Clearly among grad school applications, standardised forms for one's past education seem to have become very common. The problem of course is that they are very much tailored towards the US education system. I on the other hand did my undergraduate and MSc in Britain, where there are no "GPA"s but "Firsts", "II.1"s, "II.2"s etc, and 75% on an exam is actually a very good score inside the "First" bracket, (while it isn't in the US, as I understand it). And there are no majors and minors either. In my case, I even did a so-called "joint schools" undergraduate course (Physics and Philosophy), which I studied to an approximately equal extent. This makes the completion of those forms an outright mess. Oh yes, and of course, another issue is the concept of a four-year "undergraduate master" (MPhys, or MPhysPhil in my case), one of the oddities of the British system, especially when the choice of undergraduate degrees is a drop-down menu limited to BA, BS/BSc, and maybe some others. Or to answer "How many classes I took in my major" is an awkward question too, since the choice of subjects to be studied is differently organised, in particular with compulsory courses in the first few years of undergraduate study.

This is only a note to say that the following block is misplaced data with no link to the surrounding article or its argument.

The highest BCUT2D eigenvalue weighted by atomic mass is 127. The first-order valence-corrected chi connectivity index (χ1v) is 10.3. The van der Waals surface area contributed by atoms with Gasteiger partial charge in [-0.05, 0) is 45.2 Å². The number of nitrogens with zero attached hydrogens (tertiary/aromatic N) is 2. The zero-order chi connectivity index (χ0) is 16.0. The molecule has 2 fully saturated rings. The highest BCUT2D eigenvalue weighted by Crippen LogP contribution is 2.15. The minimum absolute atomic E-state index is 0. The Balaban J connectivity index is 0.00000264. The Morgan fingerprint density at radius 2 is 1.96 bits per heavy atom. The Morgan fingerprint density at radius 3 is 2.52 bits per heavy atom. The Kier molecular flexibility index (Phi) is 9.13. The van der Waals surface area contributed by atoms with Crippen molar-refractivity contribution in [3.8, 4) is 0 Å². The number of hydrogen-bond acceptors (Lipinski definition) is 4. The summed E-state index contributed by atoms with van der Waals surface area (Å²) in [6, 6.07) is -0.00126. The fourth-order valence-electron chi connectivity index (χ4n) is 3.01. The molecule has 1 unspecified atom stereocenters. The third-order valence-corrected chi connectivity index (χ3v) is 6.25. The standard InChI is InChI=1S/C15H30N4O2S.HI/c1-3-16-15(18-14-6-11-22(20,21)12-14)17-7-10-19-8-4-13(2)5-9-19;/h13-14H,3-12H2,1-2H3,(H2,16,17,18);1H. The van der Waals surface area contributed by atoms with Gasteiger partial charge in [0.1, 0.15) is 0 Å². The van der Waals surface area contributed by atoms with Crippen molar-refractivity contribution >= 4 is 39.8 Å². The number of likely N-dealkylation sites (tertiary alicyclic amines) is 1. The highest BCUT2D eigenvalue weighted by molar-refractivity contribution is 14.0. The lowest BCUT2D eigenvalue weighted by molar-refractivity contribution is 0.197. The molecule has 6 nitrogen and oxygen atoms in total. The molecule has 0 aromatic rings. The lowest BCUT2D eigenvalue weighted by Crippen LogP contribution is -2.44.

Now clearly I am only one of thousands of other applicants educated outside the US, which just don't fit into the categories of the US systems. So I can only assume that the professors looking at the applications are used to seeing crude approximations on the forms and vast amounts of extra information with the research proposal/personal statement at the end, perhaps even explaining what the scores mean, how the applicant calculated the supposed number of classes, an essay on the structure of the local education system...
I do have enough faith in the US grad school application system to believe that the professors know that this chaos and approximation is inevitable, given the often inflexible design of forms, but still I am concerned every time about having made sufficiently clear what my actual qualifications are, and the of course there is the concern that they understand what those qualifications/scores mean.
How have you guys been dealing with those issues? Or do you have any advice on how best to do it?
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